Not much was made public about the former POW camp here until recent events brought to light the area's history.
In the 1940's the entire area around here consisted of the 640 acre Marion Engineer Depot, and a 13,000 acre munitions facility. Most of this land was purchased by the U.S. Government from local families and land owners. In all, almost 200 people were bought out and had to relocate. The Marion Engineer Depot continued in operation until 1961, however the munitions facility closed just months after the end of World War II. Most of the buildings and land from the munitions facility were sold back to local civilians who used the buildings for barns and homes. The Marion Engineer Depot was turned into the industrial center that it is today. The eastern end of the land was sold to build River Valley Middle and High School.
During the short time between its closing in 1961, and the late 1990's little was known or said about the former POW camp that was here. It wasn't well known, and the information wasn't made readily public until it was noticed that there was a higher than normal cancer rate among students who had graduated from River Valley High School. It was soon noted that the land upon which the school was built was part of a dump for the Marion Engineer Depot. During the many soil and air quality tests that were done, the EPA found high levels of arsenic in a particular area of the school grounds. After researching why this may be it was realized that the area used to be a rail entrance for the German POW camp that was once here. When the Germans were brought into the camp they were taken off of the train and sprayed with a delousing agent. The arsenic that was being found was one of the ingredients in that delousing agent. Soon after more information was revealed about the camp.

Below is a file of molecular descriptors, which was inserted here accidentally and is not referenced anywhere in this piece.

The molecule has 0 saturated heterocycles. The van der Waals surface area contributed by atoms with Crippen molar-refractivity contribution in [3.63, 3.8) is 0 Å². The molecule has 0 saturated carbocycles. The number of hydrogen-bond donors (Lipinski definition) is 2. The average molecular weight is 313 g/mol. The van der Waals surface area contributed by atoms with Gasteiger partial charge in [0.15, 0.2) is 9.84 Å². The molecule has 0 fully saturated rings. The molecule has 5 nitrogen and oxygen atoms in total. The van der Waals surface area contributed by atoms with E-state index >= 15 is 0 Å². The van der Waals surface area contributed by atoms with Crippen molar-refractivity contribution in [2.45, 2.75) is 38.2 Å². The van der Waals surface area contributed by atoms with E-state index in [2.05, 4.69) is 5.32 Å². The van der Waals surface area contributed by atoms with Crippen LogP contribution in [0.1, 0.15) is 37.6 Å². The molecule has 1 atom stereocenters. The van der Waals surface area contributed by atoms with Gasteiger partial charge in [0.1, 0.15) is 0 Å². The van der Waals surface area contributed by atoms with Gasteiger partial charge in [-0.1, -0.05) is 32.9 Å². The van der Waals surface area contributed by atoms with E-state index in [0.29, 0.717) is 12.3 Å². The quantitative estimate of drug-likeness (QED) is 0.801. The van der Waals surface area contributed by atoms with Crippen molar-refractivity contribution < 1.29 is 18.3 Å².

Eventually in 2007, an Ohio Historical Marker was placed near the site. It tells of the history of the POW camp. During the unveiling of the marker, Charles Mosher, who worked at the camp as a teenager spoke of his memories. Especially considering the times and circumstances it sounded as though the prisoners who were kept there were actually treated very well, and many friendships were made between the prisoners and guards. The prisoners were often allowed to leave the camp to help with work on nearby farms.
The text of the Historical Marker reads:
Side A :
"Camp Marion, World War II Prisoners of War, 1944-1946 "
This site was once a twenty-four acre camp for Prisoners of War established on the grounds of the Marion Engineer Depot. The Depot was a major supply and logistics site of the U.S. Army Engineers during World War II. The first contingent of POWs arrived in December 1944, consisting of two hundred and fifty men, many of them Germans who had served in the Afrika Korps Panzer Division. POWs served in many capacities during their time at Camp Marion. Some worked in construction, others cooked, cleaned, and performed maintenance and office tasks around the depot. Many worked on local farms, where farmers provided food to supplement their sometimes inadequate rations so that they would have energy to be able to work a full day. By 1946 five hundred Prisoners of War could be held at Camp Marion. (Continued on other side)
Side B :
"Camp Marion, World War II Prisoners of War, 1944-1946"
(Continued from other side) Camp Marion included housing, recreational areas, a canteen, and a small store where the POWs could buy items with coupons they received for their pay of eighty cents a day. They also had soccer teams, the POWs favorite sport. An arts and crafts center was provided for their use and some POWs made gifts for locals including oil paintings and jewelry boxes. The cultural exchanges that occurred were a positive experience for the Marion area. Regardless of rules against fraternizing, friendships were established with the POWs that continued into the 1990s. By March 1946, Camp Marion had closed and in 1960 the Marion Engineer Depot closed. In 1989 the site was purchased from the United States government and developed as the Marion Industrial Center.
Much of the history of the area has been immortalized in Ohio Historical Markers. Which can be found Waymarked. There is the Camp Marion marker, the Marion Engineer Depot marker, the World War II Displacement marker, and the history of River Valley High and Middle Schools